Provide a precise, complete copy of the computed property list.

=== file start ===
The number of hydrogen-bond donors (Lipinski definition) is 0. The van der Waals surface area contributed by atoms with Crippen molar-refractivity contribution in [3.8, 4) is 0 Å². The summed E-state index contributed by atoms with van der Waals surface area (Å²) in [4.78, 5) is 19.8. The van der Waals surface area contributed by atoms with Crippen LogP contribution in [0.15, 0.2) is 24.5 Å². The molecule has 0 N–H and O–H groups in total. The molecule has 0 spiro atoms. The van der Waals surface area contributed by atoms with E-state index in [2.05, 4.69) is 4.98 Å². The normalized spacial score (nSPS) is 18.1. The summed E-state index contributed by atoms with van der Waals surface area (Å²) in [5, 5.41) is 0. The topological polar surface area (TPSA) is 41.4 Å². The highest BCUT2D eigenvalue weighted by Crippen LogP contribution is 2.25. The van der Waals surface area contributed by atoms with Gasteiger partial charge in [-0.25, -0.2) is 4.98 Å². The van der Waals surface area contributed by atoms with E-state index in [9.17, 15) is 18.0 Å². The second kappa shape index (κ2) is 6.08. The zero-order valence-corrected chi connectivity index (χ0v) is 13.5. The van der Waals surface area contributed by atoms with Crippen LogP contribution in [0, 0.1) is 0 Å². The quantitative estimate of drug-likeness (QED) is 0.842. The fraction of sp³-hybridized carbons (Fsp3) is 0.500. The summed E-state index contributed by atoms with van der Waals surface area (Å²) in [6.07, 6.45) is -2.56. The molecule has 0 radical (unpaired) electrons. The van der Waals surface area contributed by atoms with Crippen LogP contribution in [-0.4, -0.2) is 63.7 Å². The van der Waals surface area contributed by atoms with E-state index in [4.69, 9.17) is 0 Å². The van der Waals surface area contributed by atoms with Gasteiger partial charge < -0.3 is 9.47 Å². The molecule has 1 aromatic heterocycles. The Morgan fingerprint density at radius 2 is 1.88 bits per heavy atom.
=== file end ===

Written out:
The number of hydrogen-bond donors (Lipinski definition) is 0. The van der Waals surface area contributed by atoms with Crippen molar-refractivity contribution in [3.8, 4) is 0 Å². The summed E-state index contributed by atoms with van der Waals surface area (Å²) in [4.78, 5) is 19.8. The van der Waals surface area contributed by atoms with Crippen LogP contribution in [0.15, 0.2) is 24.5 Å². The molecule has 0 N–H and O–H groups in total. The molecule has 0 spiro atoms. The van der Waals surface area contributed by atoms with E-state index in [2.05, 4.69) is 4.98 Å². The normalized spacial score (nSPS) is 18.1. The summed E-state index contributed by atoms with van der Waals surface area (Å²) in [5, 5.41) is 0. The topological polar surface area (TPSA) is 41.4 Å². The highest BCUT2D eigenvalue weighted by Crippen LogP contribution is 2.25. The van der Waals surface area contributed by atoms with Gasteiger partial charge in [-0.25, -0.2) is 4.98 Å². The van der Waals surface area contributed by atoms with E-state index in [9.17, 15) is 18.0 Å². The second kappa shape index (κ2) is 6.08. The zero-order valence-corrected chi connectivity index (χ0v) is 13.5. The van der Waals surface area contributed by atoms with Crippen LogP contribution in [0, 0.1) is 0 Å². The quantitative estimate of drug-likeness (QED) is 0.842. The fraction of sp³-hybridized carbons (Fsp3) is 0.500. The summed E-state index contributed by atoms with van der Waals surface area (Å²) in [6.07, 6.45) is -2.56. The molecule has 0 radical (unpaired) electrons. The van der Waals surface area contributed by atoms with Crippen LogP contribution in [-0.4, -0.2) is 63.7 Å². The van der Waals surface area contributed by atoms with E-state index in [4.69, 9.17) is 0 Å². The van der Waals surface area contributed by atoms with Gasteiger partial charge < -0.3 is 9.47 Å². The molecule has 1 aromatic heterocycles. The Morgan fingerprint density at radius 2 is 1.88 bits per heavy atom.